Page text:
June 21, 2012, 10am PDT
Announced this week by <em>All Things Considered</em> hosts Melissa Block and Robert Siegel, National Public Radio is launching a new series called the NPR Cities Project and they're asking listeners for their input.
June 19, 2012, 12pm PDT
Recent studies on older generations' dwelling and travel patterns show that urban areas may provide more mobility and independence than suburban areas with less access to public transit.
June 15, 2012, 5am PDT
A new report from the Harvard Joint Center for Housing Studies released this week claims that sprawl is poised to make a comeback after a pause driven by the recession, and not lasting changes in lifestyle choice, reports Robbie Whelan.
June 2, 2012, 5am PDT
How far outside of New York City do you have to travel to find the suburban pleasures of miniature golf, batting cages, or an Applebee's? Surprise, they can all be found in the five boroughs. Jesse McKinley seeks to explain this phenomenon.
May 26, 2012, 11am PDT
In an opinion piece for <em>The New York Times</em>, Christopher B. Leinberger summarizes a new report he's co-authored for the Brookings Institution that demonstrates the correlation between walkability and real estate value.
May 22, 2012, 8am PDT
Richard Florida speaks with Alan Ehrenhalt about the subject of his new book, <em>The Great Inversion and the Future of the American City</em>: the reversal of the last century's great shift in people and economic activity to the suburbs
April 3, 2012, 11am PDT
In this excerpt from her new book, "Before the Lights Go Out" author Maggie Koerth-Baker warns of the converging crises of peak oil and climate change on suburban areas.
March 28, 2012, 12pm PDT
A sluggish housing market has stemmed the flow of young parents into Chicago's suburbs, putting pressure on city officials to make public schools better, John Pletz reports.
March 27, 2012, 12pm PDT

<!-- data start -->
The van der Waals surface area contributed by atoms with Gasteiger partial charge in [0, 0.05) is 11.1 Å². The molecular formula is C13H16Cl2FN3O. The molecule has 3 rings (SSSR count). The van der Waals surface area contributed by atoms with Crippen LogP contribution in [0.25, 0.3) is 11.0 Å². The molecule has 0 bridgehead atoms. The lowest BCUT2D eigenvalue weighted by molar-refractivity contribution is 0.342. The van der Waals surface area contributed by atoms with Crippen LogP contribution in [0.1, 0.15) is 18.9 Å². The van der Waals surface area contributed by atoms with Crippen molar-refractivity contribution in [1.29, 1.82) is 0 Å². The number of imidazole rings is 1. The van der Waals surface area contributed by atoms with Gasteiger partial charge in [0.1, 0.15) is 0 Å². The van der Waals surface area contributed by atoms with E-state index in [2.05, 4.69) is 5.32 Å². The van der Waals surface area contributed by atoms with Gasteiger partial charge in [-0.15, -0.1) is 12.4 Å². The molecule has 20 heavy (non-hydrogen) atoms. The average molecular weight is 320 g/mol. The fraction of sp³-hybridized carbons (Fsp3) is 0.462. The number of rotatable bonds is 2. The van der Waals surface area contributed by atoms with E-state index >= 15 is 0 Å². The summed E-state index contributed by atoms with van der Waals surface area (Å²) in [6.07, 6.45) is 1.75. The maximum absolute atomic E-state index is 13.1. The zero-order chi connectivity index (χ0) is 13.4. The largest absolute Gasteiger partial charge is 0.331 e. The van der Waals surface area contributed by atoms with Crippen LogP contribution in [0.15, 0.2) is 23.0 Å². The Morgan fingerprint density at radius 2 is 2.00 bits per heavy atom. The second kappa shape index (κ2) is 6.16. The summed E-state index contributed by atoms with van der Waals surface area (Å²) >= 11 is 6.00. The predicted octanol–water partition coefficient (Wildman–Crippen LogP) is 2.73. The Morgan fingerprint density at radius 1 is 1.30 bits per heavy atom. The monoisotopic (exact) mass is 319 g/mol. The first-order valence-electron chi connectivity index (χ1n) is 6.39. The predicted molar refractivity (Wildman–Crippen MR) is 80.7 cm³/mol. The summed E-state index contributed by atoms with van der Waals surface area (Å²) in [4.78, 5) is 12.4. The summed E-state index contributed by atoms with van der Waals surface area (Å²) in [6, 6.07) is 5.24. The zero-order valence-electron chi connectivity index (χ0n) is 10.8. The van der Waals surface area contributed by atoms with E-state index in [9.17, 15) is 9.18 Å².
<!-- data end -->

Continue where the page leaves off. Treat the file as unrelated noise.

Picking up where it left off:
A recent panel held at the Museum of Modern Art in conjunction with their current exhibition, <em>Foreclosed: Rehousing the American Dream</em>, provided a reality check for the visionary thinking depicted in the show, writes Jayne Merkel.
March 22, 2012, 6am PDT
As part of its "Future Tense" initiative with the New America Foundation, Slate is exploring the concept of resilience. In this article, Patrick Doherty makes the case for improving America's resilience by reconsidering suburban development.
March 20, 2012, 12pm PDT
Lisa McGirr looks at the growing challenge of suburban poverty, which in the last decade has climbed by 25 percent (almost five times faster than cities), and the larger trends that it signifies.
March 6, 2012, 7am PST
Mark Hinshaw calls an end to the use of the term "suburb" to describe the communities ringing Seattle, and the inferior connotations attached to it. It's a term that he thinks has outlived its usefulness.
February 14, 2012, 2pm PST
Justin Davidson reviews a new exhibit at the Museum of Modern Art called “Foreclosed: Rehousing the American Dream”, that asks architect-led teams to address the myriad problems plaguing the country's suburbs.
January 9, 2012, 10am PST
Researchers look at the largely suburban South Bay area of Los Angeles to offer ways to retrofit auto-oriented suburbs for more pedestrian travel.
October 24, 2011, 6am PDT
Jason Griffiths and Alex Gino set out in 2002 to document the unremarkable character of the American suburbs. 22,382 miles and 2,593 photographs later, they concluded that suburbia "is difficult to define."
October 18, 2011, 5am PDT
Greg Hanscom at Grist asks, if, as polls say, so many Millennials want to live in the city, why is the downtown resurgence a trickle rather than a flood?
October 11, 2011, 8am PDT
Galina Tachieva's new Sprawl Repair Manual creates a narrative and visual process for making suburbs more sustainable. The book's first chapter is available now online.
Terrain.org: A Journal of the Built & Natural Environments
October 2, 2011, 5am PDT
The current observation is that the urban poor are moving to the suburbs. Alon Levy says that this is nothing new, and the current effects of such movement is in fact just the "tipping point" of what's been happening for the last 50 years.
September 26, 2011, 11am PDT
Kaid Benfield argues that if people are going to embrace mixed-use, denser living styles, architects and designers need to "embrace the familiar."
September 2, 2011, 5am PDT
More and more businesses in suburban Detroit are packing up an moving into the center of the city.